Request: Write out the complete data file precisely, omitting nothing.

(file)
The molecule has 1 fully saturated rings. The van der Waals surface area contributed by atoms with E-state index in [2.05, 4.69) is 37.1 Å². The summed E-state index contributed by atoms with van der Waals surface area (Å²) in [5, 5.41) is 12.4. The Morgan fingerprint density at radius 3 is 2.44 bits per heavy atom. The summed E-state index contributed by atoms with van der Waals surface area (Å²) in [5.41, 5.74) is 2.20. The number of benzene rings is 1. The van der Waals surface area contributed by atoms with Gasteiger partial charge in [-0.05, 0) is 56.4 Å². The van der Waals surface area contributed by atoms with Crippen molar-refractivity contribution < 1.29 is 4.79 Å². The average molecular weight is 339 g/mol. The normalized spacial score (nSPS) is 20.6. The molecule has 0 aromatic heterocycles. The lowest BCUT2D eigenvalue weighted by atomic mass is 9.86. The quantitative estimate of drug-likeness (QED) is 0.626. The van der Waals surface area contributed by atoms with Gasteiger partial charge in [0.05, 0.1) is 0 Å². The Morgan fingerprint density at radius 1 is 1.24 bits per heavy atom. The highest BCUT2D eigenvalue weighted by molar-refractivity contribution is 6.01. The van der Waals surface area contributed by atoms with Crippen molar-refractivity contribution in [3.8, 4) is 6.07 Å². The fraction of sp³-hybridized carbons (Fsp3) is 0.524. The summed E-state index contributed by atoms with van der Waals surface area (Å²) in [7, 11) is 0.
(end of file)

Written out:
The molecule has 1 fully saturated rings. The van der Waals surface area contributed by atoms with E-state index in [2.05, 4.69) is 37.1 Å². The summed E-state index contributed by atoms with van der Waals surface area (Å²) in [5, 5.41) is 12.4. The Morgan fingerprint density at radius 3 is 2.44 bits per heavy atom. The summed E-state index contributed by atoms with van der Waals surface area (Å²) in [5.41, 5.74) is 2.20. The number of benzene rings is 1. The van der Waals surface area contributed by atoms with Gasteiger partial charge in [-0.05, 0) is 56.4 Å². The van der Waals surface area contributed by atoms with Crippen molar-refractivity contribution < 1.29 is 4.79 Å². The average molecular weight is 339 g/mol. The normalized spacial score (nSPS) is 20.6. The molecule has 0 aromatic heterocycles. The lowest BCUT2D eigenvalue weighted by atomic mass is 9.86. The quantitative estimate of drug-likeness (QED) is 0.626. The van der Waals surface area contributed by atoms with Gasteiger partial charge in [0.05, 0.1) is 0 Å². The Morgan fingerprint density at radius 1 is 1.24 bits per heavy atom. The highest BCUT2D eigenvalue weighted by molar-refractivity contribution is 6.01. The van der Waals surface area contributed by atoms with Crippen molar-refractivity contribution in [3.8, 4) is 6.07 Å². The fraction of sp³-hybridized carbons (Fsp3) is 0.524. The summed E-state index contributed by atoms with van der Waals surface area (Å²) in [7, 11) is 0.